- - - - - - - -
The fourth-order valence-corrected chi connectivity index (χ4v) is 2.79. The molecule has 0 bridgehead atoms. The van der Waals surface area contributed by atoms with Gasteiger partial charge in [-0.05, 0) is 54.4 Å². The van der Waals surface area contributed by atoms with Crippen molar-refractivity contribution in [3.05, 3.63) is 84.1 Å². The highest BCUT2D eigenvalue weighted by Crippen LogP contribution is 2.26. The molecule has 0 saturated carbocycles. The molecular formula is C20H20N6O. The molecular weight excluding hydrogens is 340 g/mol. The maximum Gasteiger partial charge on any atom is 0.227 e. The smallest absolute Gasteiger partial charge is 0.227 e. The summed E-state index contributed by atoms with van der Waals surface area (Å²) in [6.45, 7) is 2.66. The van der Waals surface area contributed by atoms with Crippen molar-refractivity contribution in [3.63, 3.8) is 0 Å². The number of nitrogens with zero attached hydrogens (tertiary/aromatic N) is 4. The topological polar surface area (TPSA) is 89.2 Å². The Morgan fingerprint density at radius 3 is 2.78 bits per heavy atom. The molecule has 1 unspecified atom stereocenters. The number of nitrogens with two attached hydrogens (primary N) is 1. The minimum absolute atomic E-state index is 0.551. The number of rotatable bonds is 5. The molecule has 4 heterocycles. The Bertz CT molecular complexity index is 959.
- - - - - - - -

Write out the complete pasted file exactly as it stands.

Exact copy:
The fourth-order valence-corrected chi connectivity index (χ4v) is 2.79. The molecule has 0 bridgehead atoms. The van der Waals surface area contributed by atoms with Gasteiger partial charge in [-0.05, 0) is 54.4 Å². The van der Waals surface area contributed by atoms with Crippen molar-refractivity contribution in [3.05, 3.63) is 84.1 Å². The highest BCUT2D eigenvalue weighted by Crippen LogP contribution is 2.26. The molecule has 0 saturated carbocycles. The molecular formula is C20H20N6O. The molecular weight excluding hydrogens is 340 g/mol. The maximum Gasteiger partial charge on any atom is 0.227 e. The smallest absolute Gasteiger partial charge is 0.227 e. The summed E-state index contributed by atoms with van der Waals surface area (Å²) in [6.45, 7) is 2.66. The van der Waals surface area contributed by atoms with Crippen molar-refractivity contribution in [3.63, 3.8) is 0 Å². The number of nitrogens with zero attached hydrogens (tertiary/aromatic N) is 4. The topological polar surface area (TPSA) is 89.2 Å². The Morgan fingerprint density at radius 3 is 2.78 bits per heavy atom. The molecule has 1 unspecified atom stereocenters. The number of nitrogens with two attached hydrogens (primary N) is 1. The minimum absolute atomic E-state index is 0.551. The number of rotatable bonds is 5. The molecule has 4 heterocycles. The Bertz CT molecular complexity index is 959.